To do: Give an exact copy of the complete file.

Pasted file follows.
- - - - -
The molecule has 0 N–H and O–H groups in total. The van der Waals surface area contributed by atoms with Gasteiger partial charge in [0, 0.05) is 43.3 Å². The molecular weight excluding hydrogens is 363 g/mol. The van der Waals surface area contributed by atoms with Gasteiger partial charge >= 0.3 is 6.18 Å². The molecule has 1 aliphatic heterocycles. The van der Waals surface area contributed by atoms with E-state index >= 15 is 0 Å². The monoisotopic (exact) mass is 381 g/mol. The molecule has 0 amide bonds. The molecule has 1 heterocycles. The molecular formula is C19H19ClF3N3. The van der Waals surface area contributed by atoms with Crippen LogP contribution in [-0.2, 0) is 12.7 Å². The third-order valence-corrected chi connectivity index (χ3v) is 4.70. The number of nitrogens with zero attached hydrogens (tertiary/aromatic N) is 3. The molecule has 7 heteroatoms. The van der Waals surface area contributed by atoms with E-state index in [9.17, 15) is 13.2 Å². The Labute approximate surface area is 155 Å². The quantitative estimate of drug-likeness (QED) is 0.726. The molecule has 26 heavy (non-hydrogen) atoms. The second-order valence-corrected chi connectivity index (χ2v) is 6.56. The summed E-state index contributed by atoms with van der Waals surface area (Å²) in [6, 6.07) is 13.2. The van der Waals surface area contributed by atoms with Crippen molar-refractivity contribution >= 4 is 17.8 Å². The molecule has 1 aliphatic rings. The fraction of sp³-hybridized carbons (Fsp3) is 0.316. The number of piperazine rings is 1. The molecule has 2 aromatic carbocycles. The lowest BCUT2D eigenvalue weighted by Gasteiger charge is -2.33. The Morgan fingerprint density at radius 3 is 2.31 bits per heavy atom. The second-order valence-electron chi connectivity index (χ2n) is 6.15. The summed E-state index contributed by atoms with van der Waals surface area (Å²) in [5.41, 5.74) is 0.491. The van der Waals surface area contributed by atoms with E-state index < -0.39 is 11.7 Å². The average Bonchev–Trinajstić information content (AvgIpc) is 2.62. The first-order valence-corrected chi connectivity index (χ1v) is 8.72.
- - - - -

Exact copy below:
The molecule has 0 N–H and O–H groups in total. The van der Waals surface area contributed by atoms with Gasteiger partial charge in [0, 0.05) is 43.3 Å². The molecular weight excluding hydrogens is 363 g/mol. The van der Waals surface area contributed by atoms with Gasteiger partial charge >= 0.3 is 6.18 Å². The molecule has 1 aliphatic heterocycles. The van der Waals surface area contributed by atoms with E-state index >= 15 is 0 Å². The monoisotopic (exact) mass is 381 g/mol. The molecule has 0 amide bonds. The molecule has 1 heterocycles. The molecular formula is C19H19ClF3N3. The van der Waals surface area contributed by atoms with Crippen LogP contribution in [-0.2, 0) is 12.7 Å². The third-order valence-corrected chi connectivity index (χ3v) is 4.70. The number of nitrogens with zero attached hydrogens (tertiary/aromatic N) is 3. The molecule has 7 heteroatoms. The van der Waals surface area contributed by atoms with E-state index in [9.17, 15) is 13.2 Å². The Labute approximate surface area is 155 Å². The quantitative estimate of drug-likeness (QED) is 0.726. The molecule has 26 heavy (non-hydrogen) atoms. The second-order valence-corrected chi connectivity index (χ2v) is 6.56. The summed E-state index contributed by atoms with van der Waals surface area (Å²) in [6, 6.07) is 13.2. The van der Waals surface area contributed by atoms with Crippen molar-refractivity contribution >= 4 is 17.8 Å². The molecule has 1 aliphatic rings. The fraction of sp³-hybridized carbons (Fsp3) is 0.316. The number of piperazine rings is 1. The molecule has 2 aromatic carbocycles. The lowest BCUT2D eigenvalue weighted by Gasteiger charge is -2.33. The Morgan fingerprint density at radius 3 is 2.31 bits per heavy atom. The second-order valence-electron chi connectivity index (χ2n) is 6.15. The summed E-state index contributed by atoms with van der Waals surface area (Å²) in [5.41, 5.74) is 0.491. The van der Waals surface area contributed by atoms with E-state index < -0.39 is 11.7 Å². The average Bonchev–Trinajstić information content (AvgIpc) is 2.62. The first-order valence-corrected chi connectivity index (χ1v) is 8.72.